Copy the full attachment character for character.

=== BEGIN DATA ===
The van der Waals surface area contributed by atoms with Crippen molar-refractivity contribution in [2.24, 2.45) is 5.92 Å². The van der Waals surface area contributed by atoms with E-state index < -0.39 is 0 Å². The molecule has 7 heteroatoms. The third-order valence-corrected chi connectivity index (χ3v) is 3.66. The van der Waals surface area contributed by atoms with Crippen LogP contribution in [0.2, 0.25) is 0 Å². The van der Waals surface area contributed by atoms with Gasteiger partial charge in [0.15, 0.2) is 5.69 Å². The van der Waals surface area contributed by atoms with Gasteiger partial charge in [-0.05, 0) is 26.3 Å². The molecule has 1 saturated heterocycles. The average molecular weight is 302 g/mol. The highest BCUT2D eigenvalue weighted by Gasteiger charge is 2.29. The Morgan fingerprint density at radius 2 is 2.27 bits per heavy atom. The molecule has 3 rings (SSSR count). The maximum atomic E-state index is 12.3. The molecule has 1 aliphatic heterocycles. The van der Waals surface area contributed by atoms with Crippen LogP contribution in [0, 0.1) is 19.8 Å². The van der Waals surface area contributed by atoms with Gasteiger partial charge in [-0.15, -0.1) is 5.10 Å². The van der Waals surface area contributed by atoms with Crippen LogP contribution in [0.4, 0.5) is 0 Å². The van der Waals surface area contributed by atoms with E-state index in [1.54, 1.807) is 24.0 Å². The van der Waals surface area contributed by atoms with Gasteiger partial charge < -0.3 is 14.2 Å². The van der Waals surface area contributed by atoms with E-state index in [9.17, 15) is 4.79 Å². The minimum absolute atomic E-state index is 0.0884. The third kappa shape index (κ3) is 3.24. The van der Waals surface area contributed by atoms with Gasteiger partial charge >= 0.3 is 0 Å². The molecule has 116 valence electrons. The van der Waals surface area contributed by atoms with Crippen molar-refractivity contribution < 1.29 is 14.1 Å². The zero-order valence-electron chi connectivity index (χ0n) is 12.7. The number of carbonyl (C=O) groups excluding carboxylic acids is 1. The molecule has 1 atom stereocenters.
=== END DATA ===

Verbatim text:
The van der Waals surface area contributed by atoms with Crippen molar-refractivity contribution in [2.24, 2.45) is 5.92 Å². The van der Waals surface area contributed by atoms with E-state index < -0.39 is 0 Å². The molecule has 7 heteroatoms. The third-order valence-corrected chi connectivity index (χ3v) is 3.66. The van der Waals surface area contributed by atoms with Crippen LogP contribution in [0.2, 0.25) is 0 Å². The van der Waals surface area contributed by atoms with Gasteiger partial charge in [0.15, 0.2) is 5.69 Å². The van der Waals surface area contributed by atoms with Gasteiger partial charge in [-0.05, 0) is 26.3 Å². The molecule has 1 saturated heterocycles. The average molecular weight is 302 g/mol. The highest BCUT2D eigenvalue weighted by Gasteiger charge is 2.29. The Morgan fingerprint density at radius 2 is 2.27 bits per heavy atom. The molecule has 3 rings (SSSR count). The maximum atomic E-state index is 12.3. The molecule has 1 aliphatic heterocycles. The van der Waals surface area contributed by atoms with Crippen LogP contribution in [0, 0.1) is 19.8 Å². The van der Waals surface area contributed by atoms with Gasteiger partial charge in [-0.15, -0.1) is 5.10 Å². The van der Waals surface area contributed by atoms with Crippen LogP contribution in [0.4, 0.5) is 0 Å². The van der Waals surface area contributed by atoms with E-state index in [1.54, 1.807) is 24.0 Å². The van der Waals surface area contributed by atoms with Gasteiger partial charge < -0.3 is 14.2 Å². The van der Waals surface area contributed by atoms with E-state index in [9.17, 15) is 4.79 Å². The minimum absolute atomic E-state index is 0.0884. The third kappa shape index (κ3) is 3.24. The van der Waals surface area contributed by atoms with Gasteiger partial charge >= 0.3 is 0 Å². The molecule has 116 valence electrons. The van der Waals surface area contributed by atoms with Crippen molar-refractivity contribution < 1.29 is 14.1 Å². The zero-order valence-electron chi connectivity index (χ0n) is 12.7. The number of carbonyl (C=O) groups excluding carboxylic acids is 1. The molecule has 1 atom stereocenters.